Waking Life 2001 | Movie
The flipside of THE MATRIX in the "Are We Awake, or Is Life Just a Dream?" discussion, this animated treatise from SLACKER-generation spokesperson Richard Linklater is all talk and no action. Never, however, has pedantic navel-gazing been so beautifully dr… (more)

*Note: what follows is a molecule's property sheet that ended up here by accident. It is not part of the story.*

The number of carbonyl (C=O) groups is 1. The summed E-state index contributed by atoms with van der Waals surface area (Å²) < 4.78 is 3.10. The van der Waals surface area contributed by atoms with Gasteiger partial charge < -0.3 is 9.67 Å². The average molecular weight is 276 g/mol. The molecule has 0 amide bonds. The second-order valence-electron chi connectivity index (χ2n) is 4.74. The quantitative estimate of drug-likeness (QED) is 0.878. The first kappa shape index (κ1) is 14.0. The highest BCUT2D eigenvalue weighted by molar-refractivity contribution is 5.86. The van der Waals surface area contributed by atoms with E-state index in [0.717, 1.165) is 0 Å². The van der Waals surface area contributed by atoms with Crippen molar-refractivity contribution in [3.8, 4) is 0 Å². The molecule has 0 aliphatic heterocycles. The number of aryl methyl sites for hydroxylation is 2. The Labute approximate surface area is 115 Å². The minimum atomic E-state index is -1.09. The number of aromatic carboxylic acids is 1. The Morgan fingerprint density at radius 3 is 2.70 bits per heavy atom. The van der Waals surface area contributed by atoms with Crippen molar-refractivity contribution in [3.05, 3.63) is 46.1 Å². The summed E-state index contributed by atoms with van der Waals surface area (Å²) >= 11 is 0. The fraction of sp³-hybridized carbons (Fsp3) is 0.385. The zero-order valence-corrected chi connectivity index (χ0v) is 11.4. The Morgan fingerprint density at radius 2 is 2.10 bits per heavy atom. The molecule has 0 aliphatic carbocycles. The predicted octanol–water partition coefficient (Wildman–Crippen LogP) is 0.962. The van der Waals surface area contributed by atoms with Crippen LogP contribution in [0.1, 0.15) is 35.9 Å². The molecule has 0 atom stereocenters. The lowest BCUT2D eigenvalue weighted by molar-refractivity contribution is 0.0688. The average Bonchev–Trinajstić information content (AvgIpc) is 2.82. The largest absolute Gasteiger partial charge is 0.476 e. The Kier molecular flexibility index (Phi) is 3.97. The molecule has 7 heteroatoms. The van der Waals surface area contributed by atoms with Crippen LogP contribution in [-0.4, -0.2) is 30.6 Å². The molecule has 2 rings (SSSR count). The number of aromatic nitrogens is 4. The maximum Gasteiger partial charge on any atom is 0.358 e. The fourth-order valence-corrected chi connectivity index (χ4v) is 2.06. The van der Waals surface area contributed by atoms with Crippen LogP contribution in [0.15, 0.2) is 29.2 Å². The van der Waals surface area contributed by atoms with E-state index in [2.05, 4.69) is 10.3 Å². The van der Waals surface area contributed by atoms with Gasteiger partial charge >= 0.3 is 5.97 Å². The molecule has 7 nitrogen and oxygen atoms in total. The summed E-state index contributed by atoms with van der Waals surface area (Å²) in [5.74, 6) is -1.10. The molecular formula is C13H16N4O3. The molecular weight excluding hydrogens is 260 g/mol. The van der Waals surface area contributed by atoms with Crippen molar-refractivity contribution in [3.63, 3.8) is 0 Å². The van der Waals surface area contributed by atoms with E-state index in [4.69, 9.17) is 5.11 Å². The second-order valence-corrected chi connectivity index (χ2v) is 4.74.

The flipside of THE MATRIX in the "Are We Awake, or Is Life Just a Dream?" discussion, this animated treatise from SLACKER-generation spokesperson Richard Linklater is all talk and no action. Never, however, has pedantic navel-gazing been so beautifully drawn. A collection of interconnected vignettes shot as live-action digital-video footage which is then "fed into" computer-animation software (a modern version of the "rotoscoping" developed by Max and Dave Fleischer in the 1910s for their legendary "Koko the Clown" and "Betty Boop" cartoon series), Linklater's latest film is an audacious, ambitious undertaking. Structured as an apparent series of dreams-within-dreams, the fairly linear narrative follows an unnamed slacker (voice of Wiley Wiggins) as he goes from place to place in a large city, meeting and speaking with friends, professor-types and the occasional stranger. There's a surreal yet consistent logic to it, which is the film's biggest accomplishment. Early on, our protagonist hitches a ride with an eccentric in a boat-shaped car; it's a dreamlike image, and yet we've all seen boat-cars and cow-cars and cars covered with grass in wacky-people news items. And later, our hero getting hit by a (different) car before he "wakes up" has delightfully Twilight Zone-ish connotations. Yet most of the film consists of talking heads that no amount of colorfully animated, lava-lamp-like undulations can make less static. Worse, their soliloquies about the nature of reality often have the self-satisfied, haranguing quality of cocktail-party bores, the kind that Woody Allen movies make fun of. "Take the problem of free will," pontificates one. Please, let's not. Slowing things even further is the fact that our hero is a passive, barely verbal listener, something that could be attributed, one supposes, to the spectator nature of dreams. But if we're using dream criteria as a rationale, then the lack of sexual imagery is puzzling. If you're a precocious high-schooler, or perhaps a 20-year-old taking that first philosophy course, these monologues could well serve as thought-provoking introductions to Those Big Cosmic Questions. Otherwise, it'll all sound a lot like the stoned ramblings of grad students or the protagonists of Linklater's BEFORE SUNRISE. (Indeed, Ethan Hawke and Julie Delpy provide the voices for two characters who bear a close resemblance to their star-crossed students from that film.) Linklater himself supplies the voice for a sum-up character at the end, where the self-congratulatory attitude of the director talking to himself (as if his well-trod thoughts were brilliantly original) finally takes this masturbatory epic from dull to insufferable.